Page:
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Kids' Safety Rules

By: Anna Hinds BA (hons) - Updated: 7 Oct 2012 | comments*Discuss
 
Kids Safety Kids Safety Out And About

“Time to go to school!” called Cyril’s mum. Cyril switched off his computer at the monitor, picked up his lunchbox and climbed into the car, where he almost forgot to strap on his seatbelt. Cyril’s mum slammed on the brakes. “That was close – we nearly hit a cat!” she said. When they arrived at school, Cyril hopped out of the car without looking and ran for the school gate so fast that his lunchbox flew open and his apple rolled across the road. Cyril raced to the middle of the road to pick it up and dashed back again. “Morning Cyril!” called the lollipop man. “Would you like a lemon lolly?” “Yes please!” said Cyril, and pushed his way through the crowd to grab it. He was so busy eating it that he didn’t notice his untied shoelaces – until he tripped and fell on his nose. Cyril got up and dusted his face off. Just another ordinary Monday.

Safety Mistakes Made

Cyril made SEVEN mistakes this morning - can you spot them all? See how well you did...
  • Switching off your computer at the monitor. Don’t leave electric appliances turned on if you’re not there – shut them down properly and switch them off at the plug. They don’t just guzzle electricity, they can also cause fires.
  • Forgetting to wear a seatbelt. Cyril had a near miss this morning – if he hadn’t strapped himself in, he might have been thrown forward when his mum slammed on the brakes. The cat would have been safe, but Cyril might have got a broken nose. Don’t forget that if you’re under 12 it’s illegal to travel in a car without the proper seatbelt.
  • Getting out of the car or bus without checking. If you’re opening your door onto the road, don’t forget there could be a car coming – and if you’re opening it onto the pavement, you could knock into a pushchair, skateboard, or another person. So look before you open your door and get out carefully.
  • Crossing the road without looking. When you’re crossing a road, use the Green Cross Code: Stop, Look, Listen. Never run onto a road to retrieve something until you are completely sure there is nothing coming – and ask an adult to get it for you if you can.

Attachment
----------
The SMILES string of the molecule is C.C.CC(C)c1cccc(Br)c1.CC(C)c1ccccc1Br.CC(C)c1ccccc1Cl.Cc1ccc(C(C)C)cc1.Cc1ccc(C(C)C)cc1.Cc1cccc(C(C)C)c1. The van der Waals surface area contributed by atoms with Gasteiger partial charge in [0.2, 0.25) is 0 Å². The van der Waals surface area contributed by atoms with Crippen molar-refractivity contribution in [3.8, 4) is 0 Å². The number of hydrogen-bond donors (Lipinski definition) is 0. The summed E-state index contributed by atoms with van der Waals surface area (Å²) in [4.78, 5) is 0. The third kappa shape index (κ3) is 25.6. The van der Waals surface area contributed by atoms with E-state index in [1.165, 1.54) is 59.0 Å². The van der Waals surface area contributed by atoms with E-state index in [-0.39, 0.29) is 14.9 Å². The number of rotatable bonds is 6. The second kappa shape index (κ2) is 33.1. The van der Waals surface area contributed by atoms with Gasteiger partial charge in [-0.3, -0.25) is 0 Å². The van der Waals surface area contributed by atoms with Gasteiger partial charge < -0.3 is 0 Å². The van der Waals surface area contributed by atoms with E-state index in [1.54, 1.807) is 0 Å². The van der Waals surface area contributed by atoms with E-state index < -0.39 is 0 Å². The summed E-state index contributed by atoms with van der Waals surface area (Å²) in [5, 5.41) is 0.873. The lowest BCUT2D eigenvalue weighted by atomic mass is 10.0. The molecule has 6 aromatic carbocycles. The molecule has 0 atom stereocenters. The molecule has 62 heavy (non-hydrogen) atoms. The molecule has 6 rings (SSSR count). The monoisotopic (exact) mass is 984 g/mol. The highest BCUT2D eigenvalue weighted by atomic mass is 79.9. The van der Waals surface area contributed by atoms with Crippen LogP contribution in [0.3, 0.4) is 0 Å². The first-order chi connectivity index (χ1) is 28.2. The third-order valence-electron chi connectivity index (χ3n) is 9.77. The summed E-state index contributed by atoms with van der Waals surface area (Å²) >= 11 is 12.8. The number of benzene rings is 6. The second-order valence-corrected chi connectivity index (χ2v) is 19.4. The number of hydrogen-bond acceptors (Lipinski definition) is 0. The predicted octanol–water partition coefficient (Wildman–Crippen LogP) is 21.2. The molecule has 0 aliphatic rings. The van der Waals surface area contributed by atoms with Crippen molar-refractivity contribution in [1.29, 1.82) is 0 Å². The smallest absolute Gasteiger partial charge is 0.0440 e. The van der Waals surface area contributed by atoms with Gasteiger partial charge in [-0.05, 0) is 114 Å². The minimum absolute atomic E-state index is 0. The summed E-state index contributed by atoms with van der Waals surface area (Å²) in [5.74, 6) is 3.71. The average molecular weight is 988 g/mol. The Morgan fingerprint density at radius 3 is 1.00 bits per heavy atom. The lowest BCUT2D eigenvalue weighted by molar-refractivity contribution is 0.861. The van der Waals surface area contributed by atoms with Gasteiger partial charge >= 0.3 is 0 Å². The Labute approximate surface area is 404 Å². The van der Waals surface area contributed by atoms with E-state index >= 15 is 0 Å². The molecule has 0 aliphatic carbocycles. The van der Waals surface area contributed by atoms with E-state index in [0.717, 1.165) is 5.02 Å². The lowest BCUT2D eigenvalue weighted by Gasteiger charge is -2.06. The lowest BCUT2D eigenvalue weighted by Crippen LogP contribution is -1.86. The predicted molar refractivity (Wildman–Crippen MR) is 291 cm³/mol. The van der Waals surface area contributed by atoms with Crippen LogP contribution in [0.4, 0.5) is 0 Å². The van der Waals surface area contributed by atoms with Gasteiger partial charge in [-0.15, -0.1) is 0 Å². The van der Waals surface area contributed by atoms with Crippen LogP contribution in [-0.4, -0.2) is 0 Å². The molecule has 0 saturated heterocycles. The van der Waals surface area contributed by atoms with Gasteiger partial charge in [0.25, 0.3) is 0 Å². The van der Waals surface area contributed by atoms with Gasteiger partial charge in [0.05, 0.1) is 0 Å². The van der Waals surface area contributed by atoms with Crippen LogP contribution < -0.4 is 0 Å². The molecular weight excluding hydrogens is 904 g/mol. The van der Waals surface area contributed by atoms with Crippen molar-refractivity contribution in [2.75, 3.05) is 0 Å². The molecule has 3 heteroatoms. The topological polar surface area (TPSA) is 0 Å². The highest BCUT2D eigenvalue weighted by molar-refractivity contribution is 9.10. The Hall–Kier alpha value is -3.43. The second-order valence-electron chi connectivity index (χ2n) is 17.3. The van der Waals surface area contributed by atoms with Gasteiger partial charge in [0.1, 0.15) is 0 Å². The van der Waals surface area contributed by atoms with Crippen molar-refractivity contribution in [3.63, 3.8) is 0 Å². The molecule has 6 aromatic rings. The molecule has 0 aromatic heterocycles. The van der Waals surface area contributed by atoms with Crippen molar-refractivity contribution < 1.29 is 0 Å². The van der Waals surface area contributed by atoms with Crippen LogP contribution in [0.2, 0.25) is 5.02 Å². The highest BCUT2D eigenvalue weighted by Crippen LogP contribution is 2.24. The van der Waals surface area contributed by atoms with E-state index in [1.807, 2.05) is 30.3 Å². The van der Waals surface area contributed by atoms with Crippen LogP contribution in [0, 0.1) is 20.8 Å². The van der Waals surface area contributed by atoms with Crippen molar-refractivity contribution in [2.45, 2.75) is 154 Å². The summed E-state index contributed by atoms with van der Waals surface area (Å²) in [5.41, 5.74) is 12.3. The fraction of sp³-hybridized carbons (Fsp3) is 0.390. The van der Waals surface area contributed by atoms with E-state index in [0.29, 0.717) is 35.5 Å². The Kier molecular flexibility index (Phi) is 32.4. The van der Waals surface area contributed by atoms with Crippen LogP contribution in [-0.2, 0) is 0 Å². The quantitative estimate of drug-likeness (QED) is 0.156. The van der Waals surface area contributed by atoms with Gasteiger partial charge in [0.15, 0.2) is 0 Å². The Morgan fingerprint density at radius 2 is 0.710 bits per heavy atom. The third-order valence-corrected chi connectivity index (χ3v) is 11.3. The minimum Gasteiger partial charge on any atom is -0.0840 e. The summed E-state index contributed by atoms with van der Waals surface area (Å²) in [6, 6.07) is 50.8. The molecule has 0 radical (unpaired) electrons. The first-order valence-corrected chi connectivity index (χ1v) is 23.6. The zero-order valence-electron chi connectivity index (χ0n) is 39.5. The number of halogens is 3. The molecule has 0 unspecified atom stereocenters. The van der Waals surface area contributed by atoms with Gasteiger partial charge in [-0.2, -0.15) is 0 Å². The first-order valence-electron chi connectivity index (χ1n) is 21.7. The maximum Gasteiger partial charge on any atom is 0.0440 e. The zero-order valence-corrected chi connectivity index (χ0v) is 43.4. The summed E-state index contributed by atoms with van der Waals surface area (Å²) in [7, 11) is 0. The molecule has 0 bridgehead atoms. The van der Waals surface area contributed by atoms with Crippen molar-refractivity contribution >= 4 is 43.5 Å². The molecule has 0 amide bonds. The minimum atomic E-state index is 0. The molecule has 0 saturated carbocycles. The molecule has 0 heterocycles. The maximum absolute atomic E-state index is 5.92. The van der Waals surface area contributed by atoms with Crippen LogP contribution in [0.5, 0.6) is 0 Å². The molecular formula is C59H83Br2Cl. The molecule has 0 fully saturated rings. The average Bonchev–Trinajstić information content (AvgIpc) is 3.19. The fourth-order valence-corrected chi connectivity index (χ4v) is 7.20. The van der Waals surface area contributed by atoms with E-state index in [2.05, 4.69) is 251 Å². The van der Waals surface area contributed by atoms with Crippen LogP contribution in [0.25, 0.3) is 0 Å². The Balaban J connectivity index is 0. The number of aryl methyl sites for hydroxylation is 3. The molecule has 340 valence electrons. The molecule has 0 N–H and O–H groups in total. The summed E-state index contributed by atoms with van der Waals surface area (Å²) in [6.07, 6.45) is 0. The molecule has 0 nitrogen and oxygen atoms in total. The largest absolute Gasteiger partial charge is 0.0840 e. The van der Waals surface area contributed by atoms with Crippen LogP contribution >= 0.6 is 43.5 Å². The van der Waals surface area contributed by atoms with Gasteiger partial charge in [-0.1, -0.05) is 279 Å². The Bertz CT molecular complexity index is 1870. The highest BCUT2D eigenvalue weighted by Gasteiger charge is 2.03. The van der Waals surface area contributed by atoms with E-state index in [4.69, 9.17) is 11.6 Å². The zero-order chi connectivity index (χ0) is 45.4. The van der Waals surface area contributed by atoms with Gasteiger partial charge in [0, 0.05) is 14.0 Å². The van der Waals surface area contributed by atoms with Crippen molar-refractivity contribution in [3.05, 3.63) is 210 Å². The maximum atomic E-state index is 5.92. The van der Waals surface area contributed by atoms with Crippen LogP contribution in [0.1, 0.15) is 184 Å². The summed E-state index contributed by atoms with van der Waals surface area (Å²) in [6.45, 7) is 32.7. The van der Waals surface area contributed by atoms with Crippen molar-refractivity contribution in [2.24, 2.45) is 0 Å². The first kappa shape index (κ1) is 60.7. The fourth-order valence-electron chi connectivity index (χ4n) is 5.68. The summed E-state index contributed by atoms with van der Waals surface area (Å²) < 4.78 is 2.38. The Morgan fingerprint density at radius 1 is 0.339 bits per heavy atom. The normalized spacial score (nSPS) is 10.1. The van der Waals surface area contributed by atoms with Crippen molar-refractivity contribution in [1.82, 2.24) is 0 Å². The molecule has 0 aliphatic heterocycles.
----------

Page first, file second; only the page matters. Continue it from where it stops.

• Taking sweets from strangers. No matter how tempting it is, don’t accept anything at all from a stranger, even the lollipop man.
  • Eating without washing your hands. How many germs are on your hands right now? There could be thousands! Wash your hands carefully with soap before you eat anything, otherwise you could be licking something very nasty indeed!
  • Watching where you’re going. Especially in a crowded place like outside school. Cyril pushes his way through the children to get a lolly and then walks along concentrating on eating. Don’t eat or use a mobile phone while you’re walking in a public place – it’s not just you who might fall over!

Safety on your Computer

  • NEVER, EVER give out your name, address, or photographs of friends and family on the Internet – even if you receive an email asking for them. You can never be sure who will use this information. They could use it to get into your bank account, or even to blackmail you.
  • When you use forums and chat-rooms, be aware that other people might not be who they seem. Pick a username that doesn’t give any clues about your real name or location. If you receive any comments or emails that worry you, show them to your parents and don’t respond.
  • When you’re visiting a website that asks you to sign-in, make sure you sign-out before you close the browser.

Safety on Foot and on Bike

When you go out with your friends or family, there are lots of extra hazards to watch out for! This checklist will keep you safe from most of the common problems.
  • If you’re going out on a bike, ALWAYS put on your helmet – if you fall off it will cushion your most important asset – your brain! To make sure that cars and other cyclists can see you, wear light, bright clothing – fluorescent if you have any. If you’re going out at night, check your front and rear lights.
  • Walk in single file along roads, and stay on the side facing approaching traffic. When you come to a bend in the road, walk along the outside edge (avoiding the sharpest corner).
  • If you’re walking on your own, keep your mobile phone close to hand. Walk confidently and choose a route that is well-lit (avoiding any dark little streets or corners). Don’t stop and talk to anybody.
  • If you’re going out with your friends or family and you might get separated – at the beach, shops, or a concert – agree a place to meet up again.

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